NMR spectroscopy is another field where decentralized facilities are necessary. At the same time, substantial government support will be necessary if the United States is to retain leadership in the field.
Conclusion: Nuclear magnetic resonance (NMR) spectroscopy is one of the most important and widely used techniques for structural, dynamical, and mechanistic studies in the chemical and biological sciences. However, in recent years, U.S. labs have failed to keep up with advances in commercial NMR magnet technology. If this trend continues, the United States will probably lose its leadership role, as scientific problems of greater complexity and impact are solved elsewhere. (3)
The report calls specifically for the funding of at least three magnets suitable for NMR spectroscopy at a proton NMR frequency of 1.2 GHz (28.2 T). As the cost of such a magnet is approximately $20 million, and there is currently no mechanism by which funds on this scale can be obtained through the conventional peer-review processes at NIH or NSF or DOE, new mechanisms are needed to fund and site high-field NMR systems in the United States.
Recommendation: New mechanisms should be devised for funding and siting high-field NMR systems in the United States. To satisfy the likely demand for measurement time in a 1.2 GHz system, at least three such systems should be installed over a 2-year period. These instruments should be located at geographically separated sites, determined through careful consultation with the scientific community based on the estimated costs and the anticipated total and regional demand for such instruments, among other factors, and managed in a manner that maximizes their utility for the broad community. Moreover, planning for the next-generation instruments, likely a 1.5 or 1.6 GHz class system, should be under way now to allow for steady progress in instrument development. (3)
Magnets for neutron or X-ray scattering experiments need to be built and operated at existing facilities that can provide neutrons or photons. High magnetic fields would provide an important complement to the recent advances in scattering capabilities in the United States. It is also important to construct a facility that combines a powerful source of terahertz radiation with high magnetic fields, since typical resonance frequencies of electrons fall in this range for fields above 20 T.
Recommendation: New types of magnets should be developed and implemented that will enable the broadest possible range of X-ray and neutron scattering measurements in fields in excess of 30 T. This requires, as a first step, the expeditious procurement of modern 10-16 T magnet/cryostat systems for U.S. facilities, together with the recruitment of low-temperature/high-field specialists. Second, a 40 T pulsed-field magnet should be developed with a repetition rate of 30 s or less. Third, building on the development of a high-temperature all-superconducting magnet, which was recommended earlier, a wider-bore 40 T superconducting dc magnet should be developed specifically for use in conjunction with neutron scattering facilities. New partnerships among federal agencies, including the Department of Energy, the National Institute of Standards and Technology, and the National Science Foundation, will likely be required to fund and build these magnets, as well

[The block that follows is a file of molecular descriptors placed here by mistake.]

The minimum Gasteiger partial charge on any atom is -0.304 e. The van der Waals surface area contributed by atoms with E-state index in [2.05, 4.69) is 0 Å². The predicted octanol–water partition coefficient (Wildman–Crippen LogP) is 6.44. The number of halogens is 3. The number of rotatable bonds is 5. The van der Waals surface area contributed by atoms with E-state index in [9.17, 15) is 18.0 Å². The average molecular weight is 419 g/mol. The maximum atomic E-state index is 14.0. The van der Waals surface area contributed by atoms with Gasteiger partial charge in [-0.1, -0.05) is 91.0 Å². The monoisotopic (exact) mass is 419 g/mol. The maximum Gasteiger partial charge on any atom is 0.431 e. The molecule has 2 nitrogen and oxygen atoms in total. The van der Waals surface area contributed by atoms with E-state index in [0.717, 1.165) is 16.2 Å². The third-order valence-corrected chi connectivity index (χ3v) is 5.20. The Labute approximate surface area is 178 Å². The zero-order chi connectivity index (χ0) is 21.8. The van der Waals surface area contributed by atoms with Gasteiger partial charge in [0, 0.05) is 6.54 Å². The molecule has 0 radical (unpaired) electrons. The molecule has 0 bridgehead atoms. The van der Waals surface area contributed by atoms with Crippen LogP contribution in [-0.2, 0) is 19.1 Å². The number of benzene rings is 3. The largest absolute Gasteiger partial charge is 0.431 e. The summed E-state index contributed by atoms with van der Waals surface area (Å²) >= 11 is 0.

as to provide the funds and expertise that will be needed to operate these facilities for users once they are built. (6)
Recommendation: A full photon spectrum, covering at least all of the energies (from radio-frequency to far infrared) associated with accessible fields, should be available for use with high magnetic fields for diagnostics and control. At any point in the spectrum, transform-limited pulses of variable amplitude, allowing access to linear and nonlinear response regimes, should be provided. Consideration should be given to a number of different options, including (1) providing a low-cost spectrum of terahertz radiation sources at the NHMFL, (2) construction of an appropriate free electron laser (FEL) at NHFML, or (3) providing an all-superconducting, high-field magnet at a centralized FEL facility with access to the terahertz radiation band. (6)
To maintain its leadership, it is essential that the United States support ambitious goals for the construction of new magnets that would extend the frontiers of high-field research in several directions.
Recommendation: A 40 T all-superconducting magnet should be designed and constructed, building on recent advances in high-temperature superconducting magnet technology. (7)
Recommendation: A 60 T dc hybrid magnet should be designed and built that will capitalize on the success of the current 45 T hybrid magnet at the NHMFL-Tallahassee. (7)